Stuff has officially relaunched its popular School Report site!
School Report is a digital platform to reveal and compare academic results (National Standards and NCEA), information and relevant links for every school in New Zealand.
Traditionally, Stuff has made updates to the site with a series of stories looking at things like funding or assessment. This year we’ve completely revamped the School Report website. It still has all of the NCEA and National Standards results for every school, plus demographic details and links to the latest Education Review Office reports, but it’s now got a whole new look, is now responsive and has a more functional user interface.
Some of the problems we found with the old site included some of the critical information was inaccessible and unclear to the user, which goes against all digital design practices. Design is about taking something chaotic and complex and making it accessible to a user, hence this was the main objective when redesigning School Report.
As stated by Alan Key,
‘Simple things should be simple, complex things should be possible.’
The first step in this mammoth project was to look at some use cases and define who the users were. Here is where our fantastic UX team came into play, as well as the designers to collaborate on the overarching user experience. The three target demographics we focused on were existing parents, new parents and nosy people/past students. As a result of our user research, we were able to design a site specific to the needs of the users to enhance the overall experience.
One of the most reliable ways to strengthen our work as designers is by sharing it with others.
So we started having design reviews to share our findings and designs with other creatives within Fairfax Media. One of the most successful reviews was our weekly meeting with the Design and UX team in both Wellington and Auckland to provide critical feedback and insights.
Research has to be one of the most reliable ways to see what is already out there in the big wide world. To review what works, what doesn’t and what you think could be improved. Once you have an understanding of what other similar products are offered, you are able to take that, review it, critically analyse it and use that knowledge to improve your own concepts and designs. After going through the first round of wireframes, and having a clear understanding of where the product sits within the industry, it was time to create some magic on screen and add some real content and colour.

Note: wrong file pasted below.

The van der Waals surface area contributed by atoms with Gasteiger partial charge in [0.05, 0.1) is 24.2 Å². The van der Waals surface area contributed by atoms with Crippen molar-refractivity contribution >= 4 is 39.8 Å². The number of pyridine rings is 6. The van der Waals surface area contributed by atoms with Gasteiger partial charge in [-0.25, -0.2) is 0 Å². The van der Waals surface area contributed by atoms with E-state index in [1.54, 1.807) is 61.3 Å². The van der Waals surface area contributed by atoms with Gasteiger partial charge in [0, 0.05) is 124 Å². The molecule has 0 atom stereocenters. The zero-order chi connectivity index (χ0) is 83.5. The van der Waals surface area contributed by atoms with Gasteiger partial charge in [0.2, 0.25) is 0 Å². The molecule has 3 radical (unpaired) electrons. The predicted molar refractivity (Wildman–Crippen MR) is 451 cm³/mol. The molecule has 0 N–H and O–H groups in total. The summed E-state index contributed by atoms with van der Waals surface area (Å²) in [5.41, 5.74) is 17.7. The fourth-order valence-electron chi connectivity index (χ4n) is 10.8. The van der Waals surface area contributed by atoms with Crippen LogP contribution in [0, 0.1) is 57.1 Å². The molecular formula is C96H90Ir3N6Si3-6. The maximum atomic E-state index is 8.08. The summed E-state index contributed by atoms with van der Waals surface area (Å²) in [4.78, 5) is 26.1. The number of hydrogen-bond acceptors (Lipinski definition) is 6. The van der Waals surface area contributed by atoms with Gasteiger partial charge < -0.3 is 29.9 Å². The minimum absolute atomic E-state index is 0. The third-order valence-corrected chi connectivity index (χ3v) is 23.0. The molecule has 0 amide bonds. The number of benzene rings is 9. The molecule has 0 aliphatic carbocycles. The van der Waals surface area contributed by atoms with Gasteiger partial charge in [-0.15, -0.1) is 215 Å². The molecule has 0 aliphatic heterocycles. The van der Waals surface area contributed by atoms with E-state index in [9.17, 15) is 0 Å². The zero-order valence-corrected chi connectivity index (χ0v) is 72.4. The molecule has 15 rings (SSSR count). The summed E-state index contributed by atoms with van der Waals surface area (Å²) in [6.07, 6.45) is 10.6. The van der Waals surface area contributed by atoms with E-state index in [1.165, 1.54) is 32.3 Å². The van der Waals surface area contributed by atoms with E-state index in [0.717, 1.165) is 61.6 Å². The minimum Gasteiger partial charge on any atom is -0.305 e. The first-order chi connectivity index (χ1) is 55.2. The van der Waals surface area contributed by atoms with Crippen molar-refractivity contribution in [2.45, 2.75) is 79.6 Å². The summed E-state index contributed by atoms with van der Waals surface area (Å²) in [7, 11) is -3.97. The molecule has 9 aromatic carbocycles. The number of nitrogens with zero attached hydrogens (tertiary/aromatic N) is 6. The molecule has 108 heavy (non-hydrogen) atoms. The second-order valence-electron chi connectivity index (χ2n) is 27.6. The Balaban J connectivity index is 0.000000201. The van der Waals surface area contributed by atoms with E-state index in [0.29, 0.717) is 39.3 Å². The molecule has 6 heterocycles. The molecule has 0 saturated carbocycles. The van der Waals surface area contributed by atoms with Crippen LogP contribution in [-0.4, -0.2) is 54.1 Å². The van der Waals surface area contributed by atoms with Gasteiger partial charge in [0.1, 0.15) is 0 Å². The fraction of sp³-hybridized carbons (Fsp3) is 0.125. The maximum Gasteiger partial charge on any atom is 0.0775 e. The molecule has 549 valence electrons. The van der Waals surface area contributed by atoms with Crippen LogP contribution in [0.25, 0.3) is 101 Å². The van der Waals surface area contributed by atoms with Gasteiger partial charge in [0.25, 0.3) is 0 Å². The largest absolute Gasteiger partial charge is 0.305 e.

Once we had a MVP (Minimal Viable Product) we were able to facilitate some user testing within the wider Wellington community to make sure the product did what we set out to do: take something chaotic and complex and make it simple and accessible to a user. After a fair amount of research, we had something that worked, so then began the process of refining and improving the design and layout of School Report.
After the repeating process of user testing followed by refinement, the developer started to get involved. A few months later we have a real live responsive website after many front-end and back-end challenges to overcome like the insane amount of data that needed to be plugged in dating back to 2004, implementing new OIDC login flow, tracking and advertising.
After all that, what a great day it was when School Report finally got released to the wider New Zealand public. This was supported by some incredible interactives, articles and video content about growing up as a child in New Zealand. We have also had over 370,000 visits to School Report since it launched on the 27th June 2016.
As designers, we are responsible for what we put into the world and how it affects others. It is said that it’s more important that the product works and solves a problem than be beautiful. Too often in the design community, the interest lies in the form and disregards the function and beauty. But would someone interact with something that doesn’t look visually appealing? surely beauty and functionality go hand in hand.
‘Beauty is the harmony of purpose and form’ — Alvar Aalto, 1928